Validation of Biological Age Test Metrics in a Multi-omic Dataset
Validation of the resulting biological age estimates with respect to their associations with predicted disease states and sensitivity to biobehavioral interventions was therefore performed using ISB’s inhouse multi-omic dataset where clinical laboratory tests (and, in some cases, plasma metabolomics) were available at baseline for over 3,500 individuals.
This validation focused on, first, establishing the associations between global/organ-specific estimates of ∆BA (difference between estimated biological and actual chronological age) and over 50 self-reported health and disease states (i.e., occurring at least 2.5% prevalence in the sample). Second, since some of the Biological Age Test estimates incorporate DHEA, we have examined the recovery of the DHEAspecific signal via the incorporation of samples (>1,800) whose plasma was assayed using untargeted metabolomics. We also evaluated the presence of sex-specific or sex-moderated (amplified for males or females) effects by directly testing for interactions between biological sex and disease states.
Finally, the project examined the sensitivity of Biological Age Test metrics to longitudinal change associated with the participation in a biobehavioral (lifestyle) intervention. Crucially, this independent dataset used for validation of the Biological Age Test metrics, has already been demonstrated to afford reliable estimation of BA and showed sensitivity to change due to behavioral intervention (Earls et al., 2019; Zubair et al., 2019). The remainder of the report is organized as follows. The Methods section describes relevant selection and subsetting as well as providing information on relevant quality control/transformation procedures; followed by the description of the adopted statistical framework.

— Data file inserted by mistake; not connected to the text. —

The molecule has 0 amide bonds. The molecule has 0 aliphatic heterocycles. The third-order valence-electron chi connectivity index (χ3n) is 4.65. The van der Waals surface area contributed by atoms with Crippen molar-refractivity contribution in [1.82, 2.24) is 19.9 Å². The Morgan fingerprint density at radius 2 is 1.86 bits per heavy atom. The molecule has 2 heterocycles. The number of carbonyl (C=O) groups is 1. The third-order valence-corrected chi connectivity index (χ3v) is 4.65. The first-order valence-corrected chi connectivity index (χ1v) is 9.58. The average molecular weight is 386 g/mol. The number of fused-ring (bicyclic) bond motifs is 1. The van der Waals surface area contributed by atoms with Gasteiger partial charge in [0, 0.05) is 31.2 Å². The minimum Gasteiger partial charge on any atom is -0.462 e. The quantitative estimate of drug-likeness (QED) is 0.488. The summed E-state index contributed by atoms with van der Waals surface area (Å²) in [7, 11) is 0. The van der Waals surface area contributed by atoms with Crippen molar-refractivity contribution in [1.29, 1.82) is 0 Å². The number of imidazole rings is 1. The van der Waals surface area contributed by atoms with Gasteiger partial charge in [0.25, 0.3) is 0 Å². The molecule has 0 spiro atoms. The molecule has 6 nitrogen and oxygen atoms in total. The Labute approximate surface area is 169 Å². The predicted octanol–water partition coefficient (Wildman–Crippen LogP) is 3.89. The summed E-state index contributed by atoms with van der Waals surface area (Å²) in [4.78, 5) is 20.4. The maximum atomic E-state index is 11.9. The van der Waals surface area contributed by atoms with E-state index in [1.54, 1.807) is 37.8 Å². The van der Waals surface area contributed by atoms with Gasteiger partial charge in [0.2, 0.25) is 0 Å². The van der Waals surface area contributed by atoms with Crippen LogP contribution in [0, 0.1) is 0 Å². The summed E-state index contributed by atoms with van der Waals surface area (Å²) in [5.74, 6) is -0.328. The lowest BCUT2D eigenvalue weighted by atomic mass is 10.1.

The Results section presents, in a narrative summary format, the main findings from the association analysis. This section is followed by a short Summary and a List of Deliverables which describes the content of the supplemental files with the report.
- Biological Age Test estimates of biological age are sensitive to a wide range of health and disease conditions and traits, in particular components of the Metabolic Syndrome
- Imputation of DHEA enables adequate recovery of the statistical signal with respect to detecting these associations; some unique signal can be attributed to DHEA (or, in this study, DHEA-S)
- Some established associations with disease states are more pronounced in women, compared to men
- Discrepancy between estimated biological and chronological age decreases as a function of time while in a lifestyle intervention program, predicting the narrowing of the gap over time
- Kidney-specific BA estimates showed an outlying pattern with respect to change estimates as well as lack of prominent disease association signal.